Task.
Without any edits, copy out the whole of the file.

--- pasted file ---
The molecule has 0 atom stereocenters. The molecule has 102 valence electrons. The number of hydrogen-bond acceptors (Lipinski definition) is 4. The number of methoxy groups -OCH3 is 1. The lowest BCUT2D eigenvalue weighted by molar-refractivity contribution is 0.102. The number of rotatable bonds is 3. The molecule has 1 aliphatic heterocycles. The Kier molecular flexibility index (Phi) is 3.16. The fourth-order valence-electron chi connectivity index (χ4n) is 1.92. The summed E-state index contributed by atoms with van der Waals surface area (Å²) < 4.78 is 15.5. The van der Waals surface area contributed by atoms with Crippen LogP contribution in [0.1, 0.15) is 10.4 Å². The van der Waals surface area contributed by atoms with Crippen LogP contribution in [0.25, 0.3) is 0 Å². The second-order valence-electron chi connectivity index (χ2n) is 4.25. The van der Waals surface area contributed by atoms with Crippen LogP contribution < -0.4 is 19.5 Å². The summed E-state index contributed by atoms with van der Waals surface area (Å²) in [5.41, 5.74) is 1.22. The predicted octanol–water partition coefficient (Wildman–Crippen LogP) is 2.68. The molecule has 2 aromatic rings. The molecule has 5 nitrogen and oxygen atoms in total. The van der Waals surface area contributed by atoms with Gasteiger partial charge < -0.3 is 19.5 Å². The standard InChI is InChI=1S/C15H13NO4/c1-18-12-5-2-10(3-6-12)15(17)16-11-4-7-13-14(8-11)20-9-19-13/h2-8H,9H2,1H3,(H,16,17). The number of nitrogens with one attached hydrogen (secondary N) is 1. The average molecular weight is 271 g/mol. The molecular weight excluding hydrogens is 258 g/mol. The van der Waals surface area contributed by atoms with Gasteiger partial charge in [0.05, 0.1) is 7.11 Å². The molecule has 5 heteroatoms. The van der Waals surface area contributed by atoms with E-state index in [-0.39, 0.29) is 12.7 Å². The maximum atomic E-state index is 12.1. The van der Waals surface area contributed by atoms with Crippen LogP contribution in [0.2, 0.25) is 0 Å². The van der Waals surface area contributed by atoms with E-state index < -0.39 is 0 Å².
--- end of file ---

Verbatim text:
The molecule has 0 atom stereocenters. The molecule has 102 valence electrons. The number of hydrogen-bond acceptors (Lipinski definition) is 4. The number of methoxy groups -OCH3 is 1. The lowest BCUT2D eigenvalue weighted by molar-refractivity contribution is 0.102. The number of rotatable bonds is 3. The molecule has 1 aliphatic heterocycles. The Kier molecular flexibility index (Phi) is 3.16. The fourth-order valence-electron chi connectivity index (χ4n) is 1.92. The summed E-state index contributed by atoms with van der Waals surface area (Å²) < 4.78 is 15.5. The van der Waals surface area contributed by atoms with Crippen LogP contribution in [0.1, 0.15) is 10.4 Å². The van der Waals surface area contributed by atoms with Crippen LogP contribution in [0.25, 0.3) is 0 Å². The second-order valence-electron chi connectivity index (χ2n) is 4.25. The van der Waals surface area contributed by atoms with Crippen LogP contribution < -0.4 is 19.5 Å². The summed E-state index contributed by atoms with van der Waals surface area (Å²) in [5.41, 5.74) is 1.22. The predicted octanol–water partition coefficient (Wildman–Crippen LogP) is 2.68. The molecule has 2 aromatic rings. The molecule has 5 nitrogen and oxygen atoms in total. The van der Waals surface area contributed by atoms with Gasteiger partial charge < -0.3 is 19.5 Å². The standard InChI is InChI=1S/C15H13NO4/c1-18-12-5-2-10(3-6-12)15(17)16-11-4-7-13-14(8-11)20-9-19-13/h2-8H,9H2,1H3,(H,16,17). The number of nitrogens with one attached hydrogen (secondary N) is 1. The average molecular weight is 271 g/mol. The molecular weight excluding hydrogens is 258 g/mol. The van der Waals surface area contributed by atoms with Gasteiger partial charge in [0.05, 0.1) is 7.11 Å². The molecule has 5 heteroatoms. The van der Waals surface area contributed by atoms with E-state index in [-0.39, 0.29) is 12.7 Å². The maximum atomic E-state index is 12.1. The van der Waals surface area contributed by atoms with Crippen LogP contribution in [0.2, 0.25) is 0 Å². The van der Waals surface area contributed by atoms with E-state index < -0.39 is 0 Å².